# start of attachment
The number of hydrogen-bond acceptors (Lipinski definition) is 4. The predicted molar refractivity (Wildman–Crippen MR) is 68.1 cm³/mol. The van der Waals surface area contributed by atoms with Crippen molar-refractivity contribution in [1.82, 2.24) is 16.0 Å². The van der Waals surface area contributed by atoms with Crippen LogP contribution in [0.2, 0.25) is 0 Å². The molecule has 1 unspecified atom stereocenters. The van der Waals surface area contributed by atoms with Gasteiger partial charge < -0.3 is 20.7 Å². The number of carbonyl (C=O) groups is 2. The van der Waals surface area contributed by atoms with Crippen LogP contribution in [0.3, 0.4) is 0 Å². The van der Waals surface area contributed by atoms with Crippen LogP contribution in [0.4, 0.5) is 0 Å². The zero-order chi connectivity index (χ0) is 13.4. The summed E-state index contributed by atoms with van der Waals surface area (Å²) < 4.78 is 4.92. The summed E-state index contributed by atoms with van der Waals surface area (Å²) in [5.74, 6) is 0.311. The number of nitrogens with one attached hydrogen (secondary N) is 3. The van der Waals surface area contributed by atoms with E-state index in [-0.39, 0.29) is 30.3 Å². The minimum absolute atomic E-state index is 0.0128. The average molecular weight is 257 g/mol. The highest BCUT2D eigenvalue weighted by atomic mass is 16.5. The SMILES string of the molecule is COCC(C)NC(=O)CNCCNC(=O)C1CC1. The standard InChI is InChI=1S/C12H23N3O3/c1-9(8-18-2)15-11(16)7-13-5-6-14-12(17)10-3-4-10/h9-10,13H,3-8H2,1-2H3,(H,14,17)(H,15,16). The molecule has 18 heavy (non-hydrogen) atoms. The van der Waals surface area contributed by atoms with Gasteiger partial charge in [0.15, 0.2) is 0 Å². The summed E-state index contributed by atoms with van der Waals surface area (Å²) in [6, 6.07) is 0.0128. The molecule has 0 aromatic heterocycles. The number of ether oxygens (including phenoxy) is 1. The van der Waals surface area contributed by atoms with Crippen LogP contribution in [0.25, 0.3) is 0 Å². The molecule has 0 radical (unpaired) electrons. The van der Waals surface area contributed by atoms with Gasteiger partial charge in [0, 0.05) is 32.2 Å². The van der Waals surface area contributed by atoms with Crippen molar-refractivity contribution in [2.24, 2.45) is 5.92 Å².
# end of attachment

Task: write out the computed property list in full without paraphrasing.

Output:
The number of hydrogen-bond acceptors (Lipinski definition) is 4. The predicted molar refractivity (Wildman–Crippen MR) is 68.1 cm³/mol. The van der Waals surface area contributed by atoms with Crippen molar-refractivity contribution in [1.82, 2.24) is 16.0 Å². The van der Waals surface area contributed by atoms with Crippen LogP contribution in [0.2, 0.25) is 0 Å². The molecule has 1 unspecified atom stereocenters. The van der Waals surface area contributed by atoms with Gasteiger partial charge < -0.3 is 20.7 Å². The number of carbonyl (C=O) groups is 2. The van der Waals surface area contributed by atoms with Crippen LogP contribution in [0.3, 0.4) is 0 Å². The van der Waals surface area contributed by atoms with Crippen LogP contribution in [0.4, 0.5) is 0 Å². The zero-order chi connectivity index (χ0) is 13.4. The summed E-state index contributed by atoms with van der Waals surface area (Å²) < 4.78 is 4.92. The summed E-state index contributed by atoms with van der Waals surface area (Å²) in [5.74, 6) is 0.311. The number of nitrogens with one attached hydrogen (secondary N) is 3. The van der Waals surface area contributed by atoms with E-state index in [-0.39, 0.29) is 30.3 Å². The minimum absolute atomic E-state index is 0.0128. The average molecular weight is 257 g/mol. The highest BCUT2D eigenvalue weighted by atomic mass is 16.5. The SMILES string of the molecule is COCC(C)NC(=O)CNCCNC(=O)C1CC1. The standard InChI is InChI=1S/C12H23N3O3/c1-9(8-18-2)15-11(16)7-13-5-6-14-12(17)10-3-4-10/h9-10,13H,3-8H2,1-2H3,(H,14,17)(H,15,16). The molecule has 18 heavy (non-hydrogen) atoms. The van der Waals surface area contributed by atoms with Gasteiger partial charge in [0.15, 0.2) is 0 Å². The summed E-state index contributed by atoms with van der Waals surface area (Å²) in [6, 6.07) is 0.0128. The molecule has 0 aromatic heterocycles. The number of ether oxygens (including phenoxy) is 1. The van der Waals surface area contributed by atoms with Crippen LogP contribution in [0.25, 0.3) is 0 Å². The molecule has 0 radical (unpaired) electrons. The van der Waals surface area contributed by atoms with Gasteiger partial charge in [0, 0.05) is 32.2 Å². The van der Waals surface area contributed by atoms with Crippen molar-refractivity contribution in [2.24, 2.45) is 5.92 Å².